We asked the competitors in the feedback form how they would have trained differently for this stage race. Here’s a summary of what they said:
The main feedback was more hill training, both ascending and descending. It’s the Himalaya after all, and there is a huge amount of elevation change in this terrain. Many people just counted the kilometers / miles they ran as a measure. D+ should be counted too!
More hills and hill intervals! I trained too long in terms of mileage and not enough vertical. I did my best on that long day and got crushed on the shorter hill days. Also should have practiced rocky descents more. I mostly focused on running during my training – long mostly flat runs and hill repeats. Next time, I spend longer days hiking quickly up mountains.Sam, USA
Definitely more hills or hours of step training.
Long uphill hikes, and more technical downhill running.
… if I was to do this race again, I would incorporate running stairs at least once a week and find trails that either had a lot of elevation gain or do hill repeats. I would also train hard on consecutive days for my legs to get used to running on tired legs.
Hill train and practice with similar weight pack.
This is the one thing that people really can’t train well for unless you already live at high elevations. Everyone faces the same situation, so despite these comments, focus on what you can train for.
If possible to train at altitude. Perhaps get altitude tablets.Anon
Although difficult to do, I would have looked for an opportunity to spend some time at altitude. Daily distances and elevation was not the problem [for me]. It was the altitude.David
I would recommend to put your body whenever possible to the stress factors you will find in the race: cold, heat, dryness, altitude, mostly vegetarian diet, similar distance and elevation. Because the race is >50% hiking, I would recommend people spend most of their time on strength work, hiking up (and running down) hills. And be as light as possible. But because the days are relatively short (distance wise), it isn’t really necessary to do huge mileage in preparation.David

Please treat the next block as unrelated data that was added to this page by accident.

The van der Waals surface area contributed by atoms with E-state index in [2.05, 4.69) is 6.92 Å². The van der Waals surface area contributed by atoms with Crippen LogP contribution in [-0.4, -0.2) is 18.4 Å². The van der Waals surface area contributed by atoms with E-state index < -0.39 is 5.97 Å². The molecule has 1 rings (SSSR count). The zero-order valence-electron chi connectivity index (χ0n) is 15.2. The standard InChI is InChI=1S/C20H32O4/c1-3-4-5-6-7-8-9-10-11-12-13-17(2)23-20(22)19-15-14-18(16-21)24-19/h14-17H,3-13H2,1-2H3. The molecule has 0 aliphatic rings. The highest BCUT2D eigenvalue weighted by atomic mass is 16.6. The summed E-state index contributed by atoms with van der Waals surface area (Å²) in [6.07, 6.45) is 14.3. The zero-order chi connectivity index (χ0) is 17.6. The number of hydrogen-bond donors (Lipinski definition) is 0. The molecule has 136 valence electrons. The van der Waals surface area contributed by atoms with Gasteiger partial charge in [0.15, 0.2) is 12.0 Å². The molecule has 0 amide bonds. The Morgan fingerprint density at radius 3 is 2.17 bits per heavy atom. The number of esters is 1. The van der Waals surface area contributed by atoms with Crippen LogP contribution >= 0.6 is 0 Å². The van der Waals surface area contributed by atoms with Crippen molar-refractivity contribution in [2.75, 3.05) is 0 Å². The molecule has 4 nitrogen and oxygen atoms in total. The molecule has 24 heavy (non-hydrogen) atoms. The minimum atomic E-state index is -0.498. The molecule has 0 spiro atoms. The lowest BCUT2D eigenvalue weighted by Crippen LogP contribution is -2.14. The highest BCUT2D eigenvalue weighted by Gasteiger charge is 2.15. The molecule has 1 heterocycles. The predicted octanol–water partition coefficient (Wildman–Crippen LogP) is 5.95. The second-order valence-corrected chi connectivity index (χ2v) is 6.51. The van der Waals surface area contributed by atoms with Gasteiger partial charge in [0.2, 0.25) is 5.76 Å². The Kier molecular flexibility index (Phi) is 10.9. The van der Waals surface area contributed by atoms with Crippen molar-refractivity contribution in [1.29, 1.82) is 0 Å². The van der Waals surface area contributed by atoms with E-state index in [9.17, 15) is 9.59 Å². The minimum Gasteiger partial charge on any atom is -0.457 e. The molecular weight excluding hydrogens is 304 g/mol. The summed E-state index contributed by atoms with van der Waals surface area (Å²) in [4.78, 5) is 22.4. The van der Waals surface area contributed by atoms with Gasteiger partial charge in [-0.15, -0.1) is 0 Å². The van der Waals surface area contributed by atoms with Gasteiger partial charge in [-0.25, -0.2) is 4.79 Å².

Get those meters of altitude into your legs. Train in cold conditionsTobias
Those who got it right.
Never having done a trail race before I was concerned I had prepared enough. The training I did especially the time on my feet at the weekend were spot on, I feel I was well prepared for my first race but I had built my training to 200km in August and September then 300km in October with only 1 day a week off.Edward
I averaged 50 km a week in 2022 before the race, which I found to be sufficient to finish without issues. Getting used to run with sore legs is the most important lesson.Thomas
More hiking. Practice using poles. Practice patience. Practice not judging oneself, just moving forward in the time and surroundings. Have a mantra. Practice laughing at oneself!A wise man
Injuries and prevention
In 2022 there were at least four cases of ankle strain, or rolled ankle.
Here’s some advice which applies to everyone and especially those who’ve had ankle problems before. You can improve your balance and ankle strength with this very simple exercise.
An additional exercise that will help everybody is a simple squat as demonstrated here.
And while we’re at it, here’s one video of many that focuses on the gluteus medius muscle, which is often weak in people who spend a lot of time sitting. Weak glute medius is a common cause of secondary effects for runners. There many other videos on YouTube offering exercises specifically for runners. See if you can do 20 hip raises without significant burn!
In summary, focus less on training to run fast, and more on resilience.
- Definitely include hills in your training – running / hiking up (using poles, weighted pack), and descending (once per week gentle downhills, once per month, longer, faster downhill.)
- Make sure your core stabilisation muscles are strong and flexible.
- Improve your balance and ankle strength with a simple 1 minute per day investment.
Please ask questions in the comments below!